Composing a scene in the field and recording all of the details we need to fulfill our vision of the final print is critical step in the process.
If we wish to create a print that is tack sharp from foreground to background, sometimes a technique called 'focus stacking' is employed by taking multiple shots with different focus points that are combined later in post-processing.
Remember that the camera is only a tool, and does not 'see' the same as our eyes. Additionally, lens choice, proper exposure, the chosen shutter speed, and many other camera settings all have an impact on the final result, as well as our artistic vision and what we are trying to achieve.
The goal in the field is to capture all of the details needed to create the final photograph utilizing experience, knowledge, and technique to record the highest quality digital files.
File Formats - JPEG Versus RAW
Unlike the days of film photography, in the age of digital cameras it is not uncommon to arrive home from the field with hundreds or even thousands of images on memory cards, instead of a few rolls of film.
And just as film requires a masterful darkroom technique using chemicals and light exposure to create a print that fulfills the photographer's vision, digital image processing can also be very tedious; today we just use different tools.
But before we continue, it is important to pause for a moment to understand the distinction between digital file formats from a camera. Most consumer-grade cameras today, from cell phones to point-and-shoot models have very small image sensors and usually record the picture you take as a JPEG image file.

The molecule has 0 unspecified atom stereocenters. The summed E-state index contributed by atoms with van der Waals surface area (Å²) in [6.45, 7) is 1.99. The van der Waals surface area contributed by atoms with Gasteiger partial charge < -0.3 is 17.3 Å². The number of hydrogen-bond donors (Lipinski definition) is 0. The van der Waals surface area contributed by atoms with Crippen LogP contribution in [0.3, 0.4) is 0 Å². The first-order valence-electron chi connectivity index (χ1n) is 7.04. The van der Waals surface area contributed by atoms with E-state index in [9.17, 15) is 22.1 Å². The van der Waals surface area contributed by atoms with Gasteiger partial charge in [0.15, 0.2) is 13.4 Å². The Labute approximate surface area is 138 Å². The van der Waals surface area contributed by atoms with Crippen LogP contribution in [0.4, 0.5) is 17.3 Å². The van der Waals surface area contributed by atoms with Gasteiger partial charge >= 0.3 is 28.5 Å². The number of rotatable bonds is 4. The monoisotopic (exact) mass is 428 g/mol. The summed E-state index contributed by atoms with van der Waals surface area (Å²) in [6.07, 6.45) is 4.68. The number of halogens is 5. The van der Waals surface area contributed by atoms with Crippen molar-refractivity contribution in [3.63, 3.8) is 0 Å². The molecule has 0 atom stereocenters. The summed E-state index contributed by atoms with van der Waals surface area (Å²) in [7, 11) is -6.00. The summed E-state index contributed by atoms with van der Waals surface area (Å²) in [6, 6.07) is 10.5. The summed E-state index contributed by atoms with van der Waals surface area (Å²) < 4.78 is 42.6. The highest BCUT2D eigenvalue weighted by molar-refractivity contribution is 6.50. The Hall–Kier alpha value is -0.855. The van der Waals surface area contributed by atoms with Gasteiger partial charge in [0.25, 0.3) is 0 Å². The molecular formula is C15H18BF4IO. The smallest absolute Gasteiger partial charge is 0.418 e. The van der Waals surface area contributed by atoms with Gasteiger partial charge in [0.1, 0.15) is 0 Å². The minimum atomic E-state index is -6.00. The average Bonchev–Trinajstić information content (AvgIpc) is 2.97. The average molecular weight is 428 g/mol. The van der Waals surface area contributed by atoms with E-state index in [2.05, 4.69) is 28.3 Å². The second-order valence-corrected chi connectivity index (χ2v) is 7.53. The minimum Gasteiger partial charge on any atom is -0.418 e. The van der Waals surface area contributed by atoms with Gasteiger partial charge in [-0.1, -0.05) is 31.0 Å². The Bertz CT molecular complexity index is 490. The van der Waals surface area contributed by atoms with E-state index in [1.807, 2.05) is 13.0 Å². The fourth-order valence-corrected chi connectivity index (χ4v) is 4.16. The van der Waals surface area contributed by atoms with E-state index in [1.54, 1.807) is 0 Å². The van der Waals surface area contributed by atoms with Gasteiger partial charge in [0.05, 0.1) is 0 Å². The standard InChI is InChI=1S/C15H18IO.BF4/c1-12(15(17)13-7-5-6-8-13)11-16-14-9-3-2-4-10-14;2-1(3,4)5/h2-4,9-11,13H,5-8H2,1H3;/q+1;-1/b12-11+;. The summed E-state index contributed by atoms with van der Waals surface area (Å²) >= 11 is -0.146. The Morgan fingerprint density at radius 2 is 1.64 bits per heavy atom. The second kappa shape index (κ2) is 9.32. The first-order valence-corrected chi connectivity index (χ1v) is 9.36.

This means that after you click the shutter button, the camera makes the final image for you automatically. It adds color saturation and sharpening to the photo, then 'compresses' the file to keep it small (by deleting a large number of the pixels) to save memory space, then saves it on your device or memory card. This happens almost instantaneously inside the camera.
JPEG photos recorded this way may look nice on your cell phone or laptop screen, but if you ever try to adjust them with imaging software, you will be severely limited because the file size is so small. Even the smallest brightness or saturation adjustment can make the photo look blotchy or pixelated.
And although you can print these small JPEGs, you will be very limited on how much you can enlarge them due to the lack of resolution.
One of the big differences between entry level and professional grade cameras is the size of their image sensors, the internal image processor which records the image, and the ability to shoot in a high resolution image file format.
Although pro-grade cameras also have a JPEG setting, the majority of professionals photograph using the 'RAW format' setting in the camera, which is technically not a photograph at all.
A RAW file is a highly detailed digital file which must first be converted with special computer software to actually see it as a photograph, and then 'processed' digitally to create the final image.
Although RAW files contain all of the colors and details present in the scene when it was photographed, these files are generally very 'flat' and lacking in contrast and saturation when they are initially converted from the memory card to the computer screen.
But unlike JPEGs, the camera does not compress a RAW file, so the resolution is much higher, allowing very large print sizes with almost no loss of image quality.